The Fresh Loaf

News & Information for Amateur Bakers and Artisan Bread Enthusiasts

How can I measure the humidity in my ovens?

Carols's picture
Carols

How can I measure the humidity in my ovens?

I’m hoping that you all can suggest a practical method for measuring the humidity level in my ovens.

I have two electric ovens, a Wolf and a Bosch.  Neither of them appears to retain steam.  I have tried the steaming towel method, the cast iron pan / lava rocks method and spritzing.  I called Wolf and Bosch and was told by both companies that their ovens are designed to vent “excess steam” even when convection is tuned off. 

I don’t seem steam in the ovens nor do I feel a whoosh of steam when I open the oven door.  I know that I need to do a lot baking experiments.  But I would also find it helpful to really know the facts about the humidity level in my ovens.  If my steam generation methods are not effective, at least then I would know to concentrate my efforts in using sealed baking vessels.

Suggestions will be most appreciated.  Thank you!

 

CarolS

DanAyo's picture
DanAyo

Hi Carol, I bet all home oven leak. Mine actually vents at the top n the front side of the control panel. But where it really leaks steam is in the oven door at the bottom. If you open the door and inspect the gasket, you will probably notice a spot on the bottom and in the middle of the gasket that is fastened on the door that is purposely left void. This is by design. It vents in between the the double glasses that n the door. I think the purpose is to reduce the heat on the outside glass.

Steam in a hot oven is almost impossible to see. The best way to check for escaping steam is to use a mirror around suspected areas. If steam is present it will fog up the mirror.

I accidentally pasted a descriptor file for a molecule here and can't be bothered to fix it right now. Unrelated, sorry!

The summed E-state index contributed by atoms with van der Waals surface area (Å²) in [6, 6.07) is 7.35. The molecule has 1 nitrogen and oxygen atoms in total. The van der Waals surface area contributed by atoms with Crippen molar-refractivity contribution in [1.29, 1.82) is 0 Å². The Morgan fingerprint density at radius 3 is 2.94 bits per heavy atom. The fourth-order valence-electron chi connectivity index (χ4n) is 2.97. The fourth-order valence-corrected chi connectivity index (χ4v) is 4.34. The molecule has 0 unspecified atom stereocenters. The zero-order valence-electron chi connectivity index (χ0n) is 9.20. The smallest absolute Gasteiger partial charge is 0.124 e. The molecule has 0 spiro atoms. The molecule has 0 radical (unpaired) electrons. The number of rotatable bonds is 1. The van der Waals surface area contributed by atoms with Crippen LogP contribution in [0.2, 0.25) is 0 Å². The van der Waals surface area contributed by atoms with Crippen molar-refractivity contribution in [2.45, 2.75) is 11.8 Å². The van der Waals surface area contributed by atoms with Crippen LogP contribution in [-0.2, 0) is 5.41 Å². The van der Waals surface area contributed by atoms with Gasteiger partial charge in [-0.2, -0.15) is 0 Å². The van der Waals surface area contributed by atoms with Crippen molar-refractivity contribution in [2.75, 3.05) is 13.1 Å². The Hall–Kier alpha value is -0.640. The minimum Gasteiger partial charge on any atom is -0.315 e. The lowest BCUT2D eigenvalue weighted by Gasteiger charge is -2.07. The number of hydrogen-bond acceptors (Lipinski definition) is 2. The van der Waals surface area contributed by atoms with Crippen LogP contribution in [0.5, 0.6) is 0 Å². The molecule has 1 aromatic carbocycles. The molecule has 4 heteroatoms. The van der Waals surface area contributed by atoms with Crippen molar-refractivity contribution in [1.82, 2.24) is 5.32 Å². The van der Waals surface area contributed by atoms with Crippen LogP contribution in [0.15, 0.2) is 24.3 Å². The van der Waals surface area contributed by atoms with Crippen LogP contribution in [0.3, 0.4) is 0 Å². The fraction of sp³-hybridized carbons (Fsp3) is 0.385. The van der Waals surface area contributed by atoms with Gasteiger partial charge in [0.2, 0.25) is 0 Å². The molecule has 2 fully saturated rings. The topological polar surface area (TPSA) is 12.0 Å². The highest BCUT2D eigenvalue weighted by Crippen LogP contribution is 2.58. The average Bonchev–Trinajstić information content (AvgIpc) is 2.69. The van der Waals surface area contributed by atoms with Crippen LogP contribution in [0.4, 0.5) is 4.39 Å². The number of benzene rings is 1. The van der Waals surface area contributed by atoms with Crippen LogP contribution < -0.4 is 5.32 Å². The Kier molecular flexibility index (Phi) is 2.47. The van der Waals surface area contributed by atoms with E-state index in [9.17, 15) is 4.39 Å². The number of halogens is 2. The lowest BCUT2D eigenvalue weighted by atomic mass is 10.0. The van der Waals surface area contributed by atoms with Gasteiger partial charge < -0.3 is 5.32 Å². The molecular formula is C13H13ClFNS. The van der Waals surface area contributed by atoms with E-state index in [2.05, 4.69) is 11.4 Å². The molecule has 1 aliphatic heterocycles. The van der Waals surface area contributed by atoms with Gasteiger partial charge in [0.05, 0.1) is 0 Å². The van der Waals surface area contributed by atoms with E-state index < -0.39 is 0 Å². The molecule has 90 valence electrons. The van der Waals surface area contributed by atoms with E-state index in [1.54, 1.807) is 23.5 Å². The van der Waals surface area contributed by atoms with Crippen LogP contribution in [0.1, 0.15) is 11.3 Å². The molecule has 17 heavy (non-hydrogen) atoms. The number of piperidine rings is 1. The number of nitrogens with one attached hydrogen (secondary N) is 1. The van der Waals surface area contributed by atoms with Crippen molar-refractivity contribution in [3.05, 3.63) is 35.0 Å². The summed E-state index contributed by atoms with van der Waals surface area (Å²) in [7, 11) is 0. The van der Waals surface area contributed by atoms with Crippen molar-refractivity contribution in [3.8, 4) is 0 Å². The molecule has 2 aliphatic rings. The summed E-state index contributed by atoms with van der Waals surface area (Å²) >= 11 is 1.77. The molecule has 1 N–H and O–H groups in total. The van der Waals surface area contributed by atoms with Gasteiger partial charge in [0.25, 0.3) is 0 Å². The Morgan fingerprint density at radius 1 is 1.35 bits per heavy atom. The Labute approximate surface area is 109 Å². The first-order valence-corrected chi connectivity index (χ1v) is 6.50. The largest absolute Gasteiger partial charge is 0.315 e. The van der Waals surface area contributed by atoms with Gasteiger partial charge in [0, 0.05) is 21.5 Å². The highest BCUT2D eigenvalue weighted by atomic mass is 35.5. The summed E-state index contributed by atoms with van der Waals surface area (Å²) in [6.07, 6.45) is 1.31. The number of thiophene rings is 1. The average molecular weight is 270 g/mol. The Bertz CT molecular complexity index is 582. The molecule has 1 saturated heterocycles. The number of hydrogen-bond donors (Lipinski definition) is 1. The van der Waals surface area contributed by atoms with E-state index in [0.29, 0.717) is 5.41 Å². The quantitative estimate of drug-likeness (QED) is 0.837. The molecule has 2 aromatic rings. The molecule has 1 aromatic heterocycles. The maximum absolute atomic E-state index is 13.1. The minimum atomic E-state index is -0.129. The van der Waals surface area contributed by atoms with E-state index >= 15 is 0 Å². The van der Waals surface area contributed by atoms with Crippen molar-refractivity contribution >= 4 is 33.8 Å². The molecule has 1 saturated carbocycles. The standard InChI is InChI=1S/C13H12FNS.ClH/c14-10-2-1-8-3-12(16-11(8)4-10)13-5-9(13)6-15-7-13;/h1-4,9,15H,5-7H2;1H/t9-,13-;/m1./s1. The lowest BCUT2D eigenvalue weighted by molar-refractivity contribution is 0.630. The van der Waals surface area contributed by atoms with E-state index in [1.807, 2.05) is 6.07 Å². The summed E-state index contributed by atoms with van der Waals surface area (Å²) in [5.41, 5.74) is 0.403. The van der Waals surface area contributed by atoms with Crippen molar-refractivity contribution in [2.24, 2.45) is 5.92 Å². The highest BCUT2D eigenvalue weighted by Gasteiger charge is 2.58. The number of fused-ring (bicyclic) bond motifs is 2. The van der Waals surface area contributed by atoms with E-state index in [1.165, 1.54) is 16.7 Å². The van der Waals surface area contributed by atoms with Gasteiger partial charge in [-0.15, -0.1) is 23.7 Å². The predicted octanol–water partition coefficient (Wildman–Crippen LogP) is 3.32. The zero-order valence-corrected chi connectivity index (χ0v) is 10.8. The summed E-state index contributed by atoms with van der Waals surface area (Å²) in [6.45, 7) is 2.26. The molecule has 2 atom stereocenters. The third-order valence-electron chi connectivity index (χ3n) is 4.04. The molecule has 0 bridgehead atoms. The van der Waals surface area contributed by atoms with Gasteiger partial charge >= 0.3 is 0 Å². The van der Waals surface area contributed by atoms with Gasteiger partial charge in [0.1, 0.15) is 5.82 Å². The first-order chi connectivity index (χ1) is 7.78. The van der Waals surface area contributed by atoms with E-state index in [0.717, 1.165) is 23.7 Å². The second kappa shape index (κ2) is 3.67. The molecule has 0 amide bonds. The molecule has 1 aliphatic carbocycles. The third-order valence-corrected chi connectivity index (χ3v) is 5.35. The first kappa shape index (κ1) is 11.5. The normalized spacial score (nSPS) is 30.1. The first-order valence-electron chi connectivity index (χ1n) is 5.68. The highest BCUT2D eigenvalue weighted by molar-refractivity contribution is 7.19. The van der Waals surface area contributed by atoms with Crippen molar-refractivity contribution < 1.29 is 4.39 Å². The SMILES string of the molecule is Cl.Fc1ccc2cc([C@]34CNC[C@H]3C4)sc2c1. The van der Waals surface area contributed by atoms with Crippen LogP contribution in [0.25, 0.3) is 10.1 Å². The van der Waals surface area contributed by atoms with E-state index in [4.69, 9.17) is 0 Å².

IMO, it is not necessary to have a completely sealed oven. Just be sure to supply enough steam to last the first part of the bake. Alfanso and many others us e a dual system that will produce lots of steam (Mega Steam). Use a pan filled with Lava Rocks and also setup a Sylvia’s Steaming Towel system. You will get plenty of steam with this 2 methods used simultaneously.

HTH,
Danny

Carols's picture
Carols

Dan,

Thanks so much for your informative reply. 

I located two gaps in the Wolf oven gasket, got the oven turned on to 450 F and put a 9x11 pan half full of water on the rack at the lowest position.  After half an hour, the oven was well preheated and the water was boiling gently. I did the mirror test you described at the bottom of the door at the gasket gaps. Also underneath the front of the frame of the oven where heat seems to be vented out.  In both cases, no steam on the mirror. 

Maybe what is bothering me is that whenever I open the oven, the steam dissipates quickly.  When I open the oven to put the bread in and pour boiling water over lava rocks in a preheated cast iron skillet, all the steam seems to exit out the open door before I can get it closed.  Then my oven seems to take a long time to build up steam again.  I guess I am slow with all the maneuvering because I’m not skilled enough.

Too bad I can’t beam the uncooked loaves through the closed oven door.  

I would most appreciate any of your thoughts or tips.

Thanks again,

Carol

 

DanAyo's picture
DanAyo

Carol, in case you are not aware of Sylvia’s Steam Towel method, HERE it is.

This method will produce steam over time instead of a short blast of steam. Try it along with your other method and I think you’ll like it.

Just because you don’t see the steam vapors, doesn’t meant it isn’t there.

 

Benito's picture
Benito

So that’s where the Sylvia towels got their name from!

DanAyo's picture
DanAyo

Now you know... :-)

DanAyo's picture
DanAyo